The latest Nielsen figures indicate a level-pegging of on-trade volumes MAT to the beginning of April this year with value growth of 2% to €3.26 billion.
What’s encouraging for the on-trade is that on-trade beer volumes are slightly up (by 0.2% MAT to the beginning of April this year) while off-trade beer volumes are down by over 5%.
Ale and No Alcohol/Low Alcohol Beers show the most growth in volume sales at over 3% and over 8% respectively MAT to the beginning of April but it should not be forgotten that these volumes are dwarfed by the lager and stout volumes.
The lager market shows encouraging volume growth of over 2% MAT to the beginning of April.
But the main lager brands are clearly now being challenged by the insurgent value lager segment along with new entrants (see Growth in ‘value’ segment of lager market, Drinks Industry Ireland February-March issue, page 30).
This must be a concern to Heineken – and a long way behind this brand, Budweiser and Carling.
Value market making a dent
The ‘value-for-money’ lager market is indeed making some degree of noise at present in the on-trade, nudging up share of the lager market to 12 or 13%.
Value-for-money lagers held around 12% of the lager market MAT to February this year and in keeping with all sectors of the market, bore witness to consumers trading up around the Christmas period which led to a two share-point switch at this time.
Tuborg and Fosters appear to be the clear value winners at present while initial value-for-money pioneer Bavaria and C&C Group’s Tennents brands have shown little movement in all this.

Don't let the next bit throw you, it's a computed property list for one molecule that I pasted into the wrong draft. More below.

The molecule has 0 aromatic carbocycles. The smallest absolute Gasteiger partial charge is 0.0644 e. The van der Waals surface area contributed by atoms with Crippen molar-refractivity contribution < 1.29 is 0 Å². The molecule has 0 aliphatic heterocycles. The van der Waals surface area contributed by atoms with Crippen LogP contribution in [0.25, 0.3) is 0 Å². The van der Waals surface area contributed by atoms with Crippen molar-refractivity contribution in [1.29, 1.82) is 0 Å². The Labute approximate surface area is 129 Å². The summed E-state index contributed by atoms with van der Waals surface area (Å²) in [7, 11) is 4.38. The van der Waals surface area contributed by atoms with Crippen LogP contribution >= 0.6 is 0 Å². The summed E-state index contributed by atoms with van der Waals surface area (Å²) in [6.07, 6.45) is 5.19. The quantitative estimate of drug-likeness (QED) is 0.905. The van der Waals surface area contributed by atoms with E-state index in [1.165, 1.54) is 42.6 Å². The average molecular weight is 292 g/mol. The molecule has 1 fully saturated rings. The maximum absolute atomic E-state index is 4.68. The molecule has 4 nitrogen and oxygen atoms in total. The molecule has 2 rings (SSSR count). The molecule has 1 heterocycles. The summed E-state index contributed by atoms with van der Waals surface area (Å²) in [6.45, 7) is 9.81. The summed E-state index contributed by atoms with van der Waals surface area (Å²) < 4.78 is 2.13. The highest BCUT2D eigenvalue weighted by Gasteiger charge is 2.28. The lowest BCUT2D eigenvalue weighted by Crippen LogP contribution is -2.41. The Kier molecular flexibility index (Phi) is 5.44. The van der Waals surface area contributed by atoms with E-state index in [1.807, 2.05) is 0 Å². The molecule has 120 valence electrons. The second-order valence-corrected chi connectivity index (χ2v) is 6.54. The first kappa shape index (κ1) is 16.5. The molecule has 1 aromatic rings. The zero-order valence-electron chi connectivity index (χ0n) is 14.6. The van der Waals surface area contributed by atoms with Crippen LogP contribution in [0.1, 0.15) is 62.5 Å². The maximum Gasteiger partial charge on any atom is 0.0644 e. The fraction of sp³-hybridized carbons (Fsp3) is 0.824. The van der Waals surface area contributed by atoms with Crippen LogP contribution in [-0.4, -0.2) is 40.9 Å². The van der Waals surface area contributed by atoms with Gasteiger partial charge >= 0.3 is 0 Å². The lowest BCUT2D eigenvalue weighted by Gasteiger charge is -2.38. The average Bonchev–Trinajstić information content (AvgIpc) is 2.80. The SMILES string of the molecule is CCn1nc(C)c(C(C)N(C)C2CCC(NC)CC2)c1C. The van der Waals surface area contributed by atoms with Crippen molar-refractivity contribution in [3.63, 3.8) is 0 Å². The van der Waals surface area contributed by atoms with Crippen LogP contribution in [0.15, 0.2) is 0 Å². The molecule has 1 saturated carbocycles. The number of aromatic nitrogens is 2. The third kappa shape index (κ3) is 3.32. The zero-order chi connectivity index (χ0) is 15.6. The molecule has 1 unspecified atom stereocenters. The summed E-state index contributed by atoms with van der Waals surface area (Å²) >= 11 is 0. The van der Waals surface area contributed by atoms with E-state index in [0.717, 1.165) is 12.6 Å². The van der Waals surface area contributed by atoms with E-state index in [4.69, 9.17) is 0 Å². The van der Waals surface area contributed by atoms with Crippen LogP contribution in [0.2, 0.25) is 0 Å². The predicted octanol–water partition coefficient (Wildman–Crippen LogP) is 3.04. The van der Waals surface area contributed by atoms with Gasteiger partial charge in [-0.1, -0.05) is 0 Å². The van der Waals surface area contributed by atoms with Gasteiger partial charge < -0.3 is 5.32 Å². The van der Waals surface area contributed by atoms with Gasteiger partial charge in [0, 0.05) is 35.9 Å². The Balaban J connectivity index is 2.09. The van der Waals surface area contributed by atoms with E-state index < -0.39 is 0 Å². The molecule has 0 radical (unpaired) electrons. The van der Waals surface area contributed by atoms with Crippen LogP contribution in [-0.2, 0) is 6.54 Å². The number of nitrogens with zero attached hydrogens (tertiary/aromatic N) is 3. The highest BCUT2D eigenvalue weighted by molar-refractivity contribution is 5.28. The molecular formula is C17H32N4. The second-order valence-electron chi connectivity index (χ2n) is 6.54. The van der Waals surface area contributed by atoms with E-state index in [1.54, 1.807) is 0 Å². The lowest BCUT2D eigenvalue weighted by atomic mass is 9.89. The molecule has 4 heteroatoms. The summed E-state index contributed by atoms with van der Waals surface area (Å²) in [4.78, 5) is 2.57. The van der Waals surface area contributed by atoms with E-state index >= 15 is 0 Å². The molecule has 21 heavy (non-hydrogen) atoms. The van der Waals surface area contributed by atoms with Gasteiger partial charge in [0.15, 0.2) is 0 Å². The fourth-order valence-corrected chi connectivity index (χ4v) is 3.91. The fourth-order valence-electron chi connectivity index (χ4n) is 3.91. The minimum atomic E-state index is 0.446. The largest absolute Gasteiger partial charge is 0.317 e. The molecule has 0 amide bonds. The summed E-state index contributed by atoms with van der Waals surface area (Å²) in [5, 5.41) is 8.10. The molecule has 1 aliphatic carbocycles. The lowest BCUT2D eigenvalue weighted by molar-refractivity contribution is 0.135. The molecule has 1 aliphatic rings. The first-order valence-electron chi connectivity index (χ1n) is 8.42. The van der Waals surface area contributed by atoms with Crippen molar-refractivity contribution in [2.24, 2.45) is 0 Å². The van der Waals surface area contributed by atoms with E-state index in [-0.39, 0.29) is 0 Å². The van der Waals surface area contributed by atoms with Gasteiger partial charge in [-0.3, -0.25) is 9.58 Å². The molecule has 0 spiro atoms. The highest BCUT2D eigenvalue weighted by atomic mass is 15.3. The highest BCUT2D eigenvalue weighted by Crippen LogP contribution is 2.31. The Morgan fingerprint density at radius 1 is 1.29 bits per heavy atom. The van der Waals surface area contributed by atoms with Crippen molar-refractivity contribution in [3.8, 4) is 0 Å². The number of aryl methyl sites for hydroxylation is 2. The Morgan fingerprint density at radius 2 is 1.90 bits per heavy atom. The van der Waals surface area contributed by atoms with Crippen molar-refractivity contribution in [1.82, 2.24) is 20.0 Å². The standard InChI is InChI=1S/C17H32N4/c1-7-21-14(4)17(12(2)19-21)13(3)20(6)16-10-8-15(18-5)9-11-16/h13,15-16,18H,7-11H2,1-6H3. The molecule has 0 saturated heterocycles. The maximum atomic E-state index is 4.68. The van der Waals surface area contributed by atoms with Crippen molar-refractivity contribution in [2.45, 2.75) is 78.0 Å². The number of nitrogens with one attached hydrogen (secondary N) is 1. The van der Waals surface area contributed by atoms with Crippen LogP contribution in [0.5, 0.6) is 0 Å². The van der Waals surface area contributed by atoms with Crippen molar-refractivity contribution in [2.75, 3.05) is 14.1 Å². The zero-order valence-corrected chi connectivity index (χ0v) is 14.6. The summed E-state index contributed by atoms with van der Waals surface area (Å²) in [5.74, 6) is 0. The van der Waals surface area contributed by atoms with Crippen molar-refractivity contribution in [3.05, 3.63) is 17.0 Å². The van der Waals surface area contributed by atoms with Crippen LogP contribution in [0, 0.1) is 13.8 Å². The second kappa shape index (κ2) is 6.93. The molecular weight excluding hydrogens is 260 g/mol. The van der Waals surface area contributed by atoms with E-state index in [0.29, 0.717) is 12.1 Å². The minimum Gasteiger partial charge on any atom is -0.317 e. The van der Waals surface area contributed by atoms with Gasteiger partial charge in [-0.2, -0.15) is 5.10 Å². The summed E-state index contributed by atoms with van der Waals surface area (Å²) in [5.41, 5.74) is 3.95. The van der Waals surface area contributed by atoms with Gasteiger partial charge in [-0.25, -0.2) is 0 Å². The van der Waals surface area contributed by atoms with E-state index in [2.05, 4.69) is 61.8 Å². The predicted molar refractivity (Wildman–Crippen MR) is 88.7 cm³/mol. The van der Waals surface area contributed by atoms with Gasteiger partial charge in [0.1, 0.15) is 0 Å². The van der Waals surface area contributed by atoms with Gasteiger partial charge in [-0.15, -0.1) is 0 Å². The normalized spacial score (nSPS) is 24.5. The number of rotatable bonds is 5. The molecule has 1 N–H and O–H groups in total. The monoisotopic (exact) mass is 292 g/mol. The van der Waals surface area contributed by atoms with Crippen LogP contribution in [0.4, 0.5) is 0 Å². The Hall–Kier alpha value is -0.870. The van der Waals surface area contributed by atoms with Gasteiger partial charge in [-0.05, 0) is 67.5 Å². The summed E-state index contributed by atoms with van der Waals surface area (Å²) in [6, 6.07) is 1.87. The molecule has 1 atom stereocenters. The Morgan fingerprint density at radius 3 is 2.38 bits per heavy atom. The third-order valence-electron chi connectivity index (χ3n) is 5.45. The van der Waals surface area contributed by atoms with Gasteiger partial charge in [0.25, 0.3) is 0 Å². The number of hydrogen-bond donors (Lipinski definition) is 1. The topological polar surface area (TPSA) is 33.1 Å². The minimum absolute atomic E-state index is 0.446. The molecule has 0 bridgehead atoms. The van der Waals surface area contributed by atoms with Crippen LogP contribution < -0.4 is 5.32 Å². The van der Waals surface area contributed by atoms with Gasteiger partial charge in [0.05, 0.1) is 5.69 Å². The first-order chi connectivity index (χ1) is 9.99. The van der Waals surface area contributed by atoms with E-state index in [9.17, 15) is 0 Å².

Bavaria was taken on by the C&C Group when it purchased the Gleeson Group and has probably been relegated to stable-mate of Tennents, actually owned by C&C Group.
With little or no Above-The-Line activity on these brands it really does therefore all come down to consumer choice in those bars stocking a number of value brands.
As another industry observer comments, “In strong working class areas with an element of daytime drinking, value-for-money lagers play out. And in rural areas with pubs under huge downward pressure, v-f-m lager has taken a strong play. In the North West it’s up to 18 or 19% of the lager market there”.
Stout sales – bellweather for the on-trade
The relative health of this sector of the beer market represents an important bellwether for the industry as a whole as one in three pints sold through the on-trade is a Guinness stout.
Sales of Guinness were down 6% in the six months to December 31st according to Diageo’s Interim Results for H1 of its financial year while volume sales of stout show a fall of over 2.5% MAT to March this year. ?
Cider sales rise
Like the lager market, cider sales have grown by nearly 2% in volume MAT to the beginning of April.
On-trade spirits sales volumes however are less encouraging than lager and cider sales with a drop of around 5.5% MAT to the beginning of April.
Whiskey fares even less favourably, witnessing a drop of nearly 7% while even vodka suffers a decline in volumes of over 6%.
By and large, the spirits figures would seem to indicate that the spirit & mixer package has failed to win over the consumer with some in the industry suggesting that the spirit & mixer serve is not consistently brilliant.
“The value equation for spirit & mixers doesn’t stack up for the consumer,” explains one industry source, “One of the elements is the physical service, the glass, the ice, the garnish – especially the glass which often falls short of expectations. We’re back into that old chestnut of the category where women are making on-trade choices and resisting the present offering.
“Those pubs performing very well are those producing service in the serve and producing interesting mixers, those maintaining their margin and giving their consumers the feeling that they’re getting value-for-money even if the price is not that cheap.”
This is relevant as we approach the Summer months when the on-trade can expect a higher spend on sprits and mixers.